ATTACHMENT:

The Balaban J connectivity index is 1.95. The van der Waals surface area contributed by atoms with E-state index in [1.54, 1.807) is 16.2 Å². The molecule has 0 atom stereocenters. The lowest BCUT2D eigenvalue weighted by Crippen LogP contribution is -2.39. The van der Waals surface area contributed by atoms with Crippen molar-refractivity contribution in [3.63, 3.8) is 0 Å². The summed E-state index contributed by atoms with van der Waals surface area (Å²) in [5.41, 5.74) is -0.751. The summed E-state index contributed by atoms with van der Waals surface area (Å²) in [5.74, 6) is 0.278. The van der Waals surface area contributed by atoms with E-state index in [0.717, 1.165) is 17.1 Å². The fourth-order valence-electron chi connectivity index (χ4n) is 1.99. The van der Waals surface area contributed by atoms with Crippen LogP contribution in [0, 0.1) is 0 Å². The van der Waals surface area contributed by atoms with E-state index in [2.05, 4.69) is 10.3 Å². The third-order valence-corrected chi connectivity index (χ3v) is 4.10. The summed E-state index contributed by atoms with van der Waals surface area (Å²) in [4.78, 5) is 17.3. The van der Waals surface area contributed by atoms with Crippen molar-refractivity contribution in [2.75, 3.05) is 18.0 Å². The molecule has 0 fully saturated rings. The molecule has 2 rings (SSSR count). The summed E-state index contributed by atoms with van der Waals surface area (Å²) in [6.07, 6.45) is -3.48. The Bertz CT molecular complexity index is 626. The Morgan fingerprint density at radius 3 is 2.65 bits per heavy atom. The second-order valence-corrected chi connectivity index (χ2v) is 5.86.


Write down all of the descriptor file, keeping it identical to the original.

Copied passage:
The Balaban J connectivity index is 1.95. The van der Waals surface area contributed by atoms with E-state index in [1.54, 1.807) is 16.2 Å². The molecule has 0 atom stereocenters. The lowest BCUT2D eigenvalue weighted by Crippen LogP contribution is -2.39. The van der Waals surface area contributed by atoms with Crippen molar-refractivity contribution in [3.63, 3.8) is 0 Å². The summed E-state index contributed by atoms with van der Waals surface area (Å²) in [5.41, 5.74) is -0.751. The summed E-state index contributed by atoms with van der Waals surface area (Å²) in [5.74, 6) is 0.278. The van der Waals surface area contributed by atoms with E-state index in [0.717, 1.165) is 17.1 Å². The fourth-order valence-electron chi connectivity index (χ4n) is 1.99. The van der Waals surface area contributed by atoms with Crippen LogP contribution in [0, 0.1) is 0 Å². The van der Waals surface area contributed by atoms with E-state index in [2.05, 4.69) is 10.3 Å². The third-order valence-corrected chi connectivity index (χ3v) is 4.10. The summed E-state index contributed by atoms with van der Waals surface area (Å²) in [4.78, 5) is 17.3. The van der Waals surface area contributed by atoms with Crippen molar-refractivity contribution in [2.75, 3.05) is 18.0 Å². The molecule has 0 fully saturated rings. The molecule has 2 rings (SSSR count). The summed E-state index contributed by atoms with van der Waals surface area (Å²) in [6.07, 6.45) is -3.48. The Bertz CT molecular complexity index is 626. The Morgan fingerprint density at radius 3 is 2.65 bits per heavy atom. The second-order valence-corrected chi connectivity index (χ2v) is 5.86.